Run this in your commandline:

npm install buttercms --save

Butter can also be loaded using a CDN:

<script src="https://cdnjs.buttercms.com/buttercms-1.1.4.min.js"></script>

Or if you're using Yarn:

yarn add buttercms

The source code to a complete sample Next.js application is available on Github.

To test the ButterCMS API, set your API token:

var butter = require('buttercms')('your_api_token');

Or if using ES6 syntax:

import Butter from 'buttercms';
const butter = Butter('your_api_token');

Then run:

butter.post.list({page: 1, page_size: 10}).then(function(response) {
  console.log(response)
})

This API request fetches our blog posts. Your account comes with one example post which you'll see in the response. If you get a response it means you're now able to connect to our API.

Next, create a new directory for your app and add a package.json file:

{
  "name": "react-blog"
}

Next, install Next.js, React, and the ButterCMS API. As of the time of this writing, we'll want to install the Next.js for custom routing we'll use later:

npm install next@beta react react-dom buttercms  --save

Then add a script to your package.json:

{
  "scripts": {
    "start": "next"
  }
}

Next.js treats every js file in the ./pages directory as a page. Let's setup a basic homepage by creating a ./pages/index.js inside your project:

export default () => (
  <div>My blog homepage</div>
)

And then just run npm run start and go to http://localhost:3000

Then create a ./pages/post.js and check it out at http://localhost:3000/post

export default () => (
  <div>A blog post</div>
)
Contents

Headless CMS

ButterCMS is a headless CMS that lets you manage content using our dashboard and integrate it into your tech stack of choice with our content APIs. You can use ButterCMS for new projects as well as add it to existing codebases.

If you're familiar with Wordpress, see how ButterCMS compares to WordPress.

ButterCMS provides a user-friendly UI for managing marketing sites, blogging, and custom content scenarios. We can be used for SEO landing pages, customer case studies, company news & updates, events + webinar pages, education center, location pages, knowledgebases, and more.

We are different from a traditional CMS like Drupal or Wordpress in that we're not a large piece of software you need to download, host, customize, and maintain. Instead we provide easy to consume, performant content API's that you add to your application.

For example, if you wanted to enable a non-technical person to be able to add customer case study pages to your marketing site, you might create a Case Study Page Type to represent these pages. The non-technical person would be able to manage these pages from our dashboard and the JSON API output would look something like this:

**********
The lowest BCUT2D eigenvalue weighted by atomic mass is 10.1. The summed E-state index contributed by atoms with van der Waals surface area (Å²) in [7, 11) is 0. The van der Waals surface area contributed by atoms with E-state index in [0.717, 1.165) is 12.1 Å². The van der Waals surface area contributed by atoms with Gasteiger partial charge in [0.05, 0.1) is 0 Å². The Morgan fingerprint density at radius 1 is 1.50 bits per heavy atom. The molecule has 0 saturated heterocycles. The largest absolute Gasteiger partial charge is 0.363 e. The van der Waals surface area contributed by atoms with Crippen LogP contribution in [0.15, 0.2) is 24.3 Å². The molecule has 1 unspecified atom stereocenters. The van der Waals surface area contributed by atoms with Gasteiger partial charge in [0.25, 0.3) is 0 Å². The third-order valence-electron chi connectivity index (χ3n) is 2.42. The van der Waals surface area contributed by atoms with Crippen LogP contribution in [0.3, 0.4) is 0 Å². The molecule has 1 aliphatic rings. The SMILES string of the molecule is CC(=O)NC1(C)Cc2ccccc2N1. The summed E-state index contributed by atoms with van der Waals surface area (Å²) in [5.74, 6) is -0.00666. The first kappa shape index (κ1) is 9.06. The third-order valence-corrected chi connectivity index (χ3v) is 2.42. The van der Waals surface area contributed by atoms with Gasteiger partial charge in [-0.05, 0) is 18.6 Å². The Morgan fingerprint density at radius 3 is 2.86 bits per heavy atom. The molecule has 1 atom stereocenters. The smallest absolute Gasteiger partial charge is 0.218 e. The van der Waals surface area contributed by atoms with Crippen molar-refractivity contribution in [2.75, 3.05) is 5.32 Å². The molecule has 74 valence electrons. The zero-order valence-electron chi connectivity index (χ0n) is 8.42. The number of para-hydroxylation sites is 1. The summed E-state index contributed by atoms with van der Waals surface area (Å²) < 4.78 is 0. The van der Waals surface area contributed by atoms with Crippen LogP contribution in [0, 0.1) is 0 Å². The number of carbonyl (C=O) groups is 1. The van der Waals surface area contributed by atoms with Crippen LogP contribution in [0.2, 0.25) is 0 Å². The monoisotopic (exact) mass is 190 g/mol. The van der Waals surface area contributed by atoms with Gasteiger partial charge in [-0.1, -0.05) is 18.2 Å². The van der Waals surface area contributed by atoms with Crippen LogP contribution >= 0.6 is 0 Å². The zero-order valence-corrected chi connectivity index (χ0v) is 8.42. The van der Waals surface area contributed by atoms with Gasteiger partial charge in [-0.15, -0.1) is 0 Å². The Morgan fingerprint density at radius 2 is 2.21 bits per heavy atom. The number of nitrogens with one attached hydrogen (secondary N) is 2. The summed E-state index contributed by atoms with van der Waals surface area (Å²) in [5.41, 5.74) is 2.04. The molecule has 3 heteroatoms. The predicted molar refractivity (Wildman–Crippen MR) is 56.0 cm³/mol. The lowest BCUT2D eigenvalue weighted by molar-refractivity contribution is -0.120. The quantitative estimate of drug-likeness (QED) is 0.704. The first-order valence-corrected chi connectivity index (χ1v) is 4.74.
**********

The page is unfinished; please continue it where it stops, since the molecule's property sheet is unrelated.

{  
  "data": {
    "slug": "acme-co-case-study",
    "fields": {
      "seo_title": "Acme Co Customer Case Study",
      "seo_description": "Acme Co saved 200% on Anvil costs with ButterCMS",
      "title": "Acme Co loves ButterCMS",
      "body": "<p>We've been able to make anvils faster than ever before! - Chief Anvil Maker</p>"
    }
  }
}

Use Postman to experiement

Postman is a great tool for experiementing with our API. We wrote a post about it here. Once you've installed Postman, click this button to quickly add our end point Collection to your Postman.

Run in Postman

Webhooks

Webhooks are a powerful feature that allow you to notify your internal systems whenever content in ButterCMS has changed. You can learn more about Webhooks in this blog post.

Reloading the Next.js app on adding a new page

We can make use of the ButterCMS webhooks to notify our application everytime a new page is added or modified, and reload the next.js application.

You can add a new webhook by going to the https://buttercms.com/webhooks/ page. There, you can provide the URL of your deployed application:

Suppose your server is deployed with the address http://abc.def/, we can create a /webhook-receiver route, so that the resulting webhook URL configured on ButterCMS would be http://abc.def/webhook-receiver. We will get a POST request everytime there is a change, so lets create the corresponding route inside server.js